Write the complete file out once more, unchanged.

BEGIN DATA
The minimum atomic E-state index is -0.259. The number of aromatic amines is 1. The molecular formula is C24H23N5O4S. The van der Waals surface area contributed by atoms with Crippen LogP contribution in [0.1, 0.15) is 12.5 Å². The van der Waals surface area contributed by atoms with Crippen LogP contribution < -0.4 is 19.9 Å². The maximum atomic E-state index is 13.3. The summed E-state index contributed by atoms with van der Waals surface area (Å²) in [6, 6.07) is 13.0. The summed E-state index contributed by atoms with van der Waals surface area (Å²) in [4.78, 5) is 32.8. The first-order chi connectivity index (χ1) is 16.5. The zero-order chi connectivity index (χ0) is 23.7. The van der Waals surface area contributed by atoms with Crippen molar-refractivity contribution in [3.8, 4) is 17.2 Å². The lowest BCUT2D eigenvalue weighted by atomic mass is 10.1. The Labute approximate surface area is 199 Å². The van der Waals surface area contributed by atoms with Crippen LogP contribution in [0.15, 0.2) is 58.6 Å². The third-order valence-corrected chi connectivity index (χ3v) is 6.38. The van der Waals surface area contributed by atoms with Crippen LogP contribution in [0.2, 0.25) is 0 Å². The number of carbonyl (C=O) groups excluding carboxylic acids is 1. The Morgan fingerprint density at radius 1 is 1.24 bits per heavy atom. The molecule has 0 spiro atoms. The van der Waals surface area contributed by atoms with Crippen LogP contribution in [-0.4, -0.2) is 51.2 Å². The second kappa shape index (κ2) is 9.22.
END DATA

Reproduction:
The minimum atomic E-state index is -0.259. The number of aromatic amines is 1. The molecular formula is C24H23N5O4S. The van der Waals surface area contributed by atoms with Crippen LogP contribution in [0.1, 0.15) is 12.5 Å². The van der Waals surface area contributed by atoms with Crippen LogP contribution < -0.4 is 19.9 Å². The maximum atomic E-state index is 13.3. The summed E-state index contributed by atoms with van der Waals surface area (Å²) in [6, 6.07) is 13.0. The summed E-state index contributed by atoms with van der Waals surface area (Å²) in [4.78, 5) is 32.8. The first-order chi connectivity index (χ1) is 16.5. The zero-order chi connectivity index (χ0) is 23.7. The van der Waals surface area contributed by atoms with Crippen molar-refractivity contribution in [3.8, 4) is 17.2 Å². The lowest BCUT2D eigenvalue weighted by atomic mass is 10.1. The Labute approximate surface area is 199 Å². The van der Waals surface area contributed by atoms with Crippen LogP contribution in [0.15, 0.2) is 58.6 Å². The third-order valence-corrected chi connectivity index (χ3v) is 6.38. The van der Waals surface area contributed by atoms with Crippen LogP contribution in [0.2, 0.25) is 0 Å². The number of carbonyl (C=O) groups excluding carboxylic acids is 1. The Morgan fingerprint density at radius 1 is 1.24 bits per heavy atom. The molecule has 0 spiro atoms. The van der Waals surface area contributed by atoms with Crippen LogP contribution in [-0.4, -0.2) is 51.2 Å². The second kappa shape index (κ2) is 9.22.